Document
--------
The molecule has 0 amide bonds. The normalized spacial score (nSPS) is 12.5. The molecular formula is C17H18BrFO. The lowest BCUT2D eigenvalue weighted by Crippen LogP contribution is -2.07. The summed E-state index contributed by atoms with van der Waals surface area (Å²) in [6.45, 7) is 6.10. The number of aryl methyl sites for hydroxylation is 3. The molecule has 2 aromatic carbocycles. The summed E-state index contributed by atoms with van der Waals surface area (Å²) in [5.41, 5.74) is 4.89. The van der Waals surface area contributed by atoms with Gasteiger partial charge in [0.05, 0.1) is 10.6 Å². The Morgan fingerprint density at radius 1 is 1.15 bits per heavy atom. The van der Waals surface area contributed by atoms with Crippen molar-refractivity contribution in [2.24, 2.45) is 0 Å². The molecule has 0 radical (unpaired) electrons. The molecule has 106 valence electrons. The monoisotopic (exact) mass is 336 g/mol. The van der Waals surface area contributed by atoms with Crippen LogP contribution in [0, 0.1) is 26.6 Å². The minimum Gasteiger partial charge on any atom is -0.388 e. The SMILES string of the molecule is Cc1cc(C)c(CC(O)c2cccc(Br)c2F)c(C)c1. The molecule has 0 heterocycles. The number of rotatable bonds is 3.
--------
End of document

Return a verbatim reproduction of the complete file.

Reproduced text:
The molecule has 0 amide bonds. The normalized spacial score (nSPS) is 12.5. The molecular formula is C17H18BrFO. The lowest BCUT2D eigenvalue weighted by Crippen LogP contribution is -2.07. The summed E-state index contributed by atoms with van der Waals surface area (Å²) in [6.45, 7) is 6.10. The number of aryl methyl sites for hydroxylation is 3. The molecule has 2 aromatic carbocycles. The summed E-state index contributed by atoms with van der Waals surface area (Å²) in [5.41, 5.74) is 4.89. The van der Waals surface area contributed by atoms with Gasteiger partial charge in [0.05, 0.1) is 10.6 Å². The Morgan fingerprint density at radius 1 is 1.15 bits per heavy atom. The van der Waals surface area contributed by atoms with Crippen molar-refractivity contribution in [2.24, 2.45) is 0 Å². The molecule has 0 radical (unpaired) electrons. The molecule has 106 valence electrons. The monoisotopic (exact) mass is 336 g/mol. The van der Waals surface area contributed by atoms with Crippen LogP contribution in [0, 0.1) is 26.6 Å². The minimum Gasteiger partial charge on any atom is -0.388 e. The SMILES string of the molecule is Cc1cc(C)c(CC(O)c2cccc(Br)c2F)c(C)c1. The molecule has 0 heterocycles. The number of rotatable bonds is 3.